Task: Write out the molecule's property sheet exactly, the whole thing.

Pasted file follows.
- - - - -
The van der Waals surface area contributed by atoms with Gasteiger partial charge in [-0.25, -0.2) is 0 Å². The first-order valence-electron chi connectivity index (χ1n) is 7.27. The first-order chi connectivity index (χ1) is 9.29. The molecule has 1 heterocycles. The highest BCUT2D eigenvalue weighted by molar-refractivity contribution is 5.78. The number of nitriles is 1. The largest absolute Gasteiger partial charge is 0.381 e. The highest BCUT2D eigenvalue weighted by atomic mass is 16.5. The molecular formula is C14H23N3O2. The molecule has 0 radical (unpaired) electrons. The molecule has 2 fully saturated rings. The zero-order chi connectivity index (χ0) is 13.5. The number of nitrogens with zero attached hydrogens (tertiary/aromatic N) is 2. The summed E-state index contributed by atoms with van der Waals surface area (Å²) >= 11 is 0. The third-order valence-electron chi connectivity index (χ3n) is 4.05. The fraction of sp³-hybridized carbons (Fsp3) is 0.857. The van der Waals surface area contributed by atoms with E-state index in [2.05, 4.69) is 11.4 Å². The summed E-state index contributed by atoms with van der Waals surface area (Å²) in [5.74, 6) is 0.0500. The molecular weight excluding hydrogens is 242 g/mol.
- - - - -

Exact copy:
The van der Waals surface area contributed by atoms with Gasteiger partial charge in [-0.25, -0.2) is 0 Å². The first-order valence-electron chi connectivity index (χ1n) is 7.27. The first-order chi connectivity index (χ1) is 9.29. The molecule has 1 heterocycles. The highest BCUT2D eigenvalue weighted by molar-refractivity contribution is 5.78. The number of nitriles is 1. The largest absolute Gasteiger partial charge is 0.381 e. The highest BCUT2D eigenvalue weighted by atomic mass is 16.5. The molecular formula is C14H23N3O2. The molecule has 0 radical (unpaired) electrons. The molecule has 2 fully saturated rings. The zero-order chi connectivity index (χ0) is 13.5. The number of nitrogens with zero attached hydrogens (tertiary/aromatic N) is 2. The summed E-state index contributed by atoms with van der Waals surface area (Å²) >= 11 is 0. The third-order valence-electron chi connectivity index (χ3n) is 4.05. The fraction of sp³-hybridized carbons (Fsp3) is 0.857. The van der Waals surface area contributed by atoms with E-state index in [2.05, 4.69) is 11.4 Å². The summed E-state index contributed by atoms with van der Waals surface area (Å²) in [5.74, 6) is 0.0500. The molecular weight excluding hydrogens is 242 g/mol.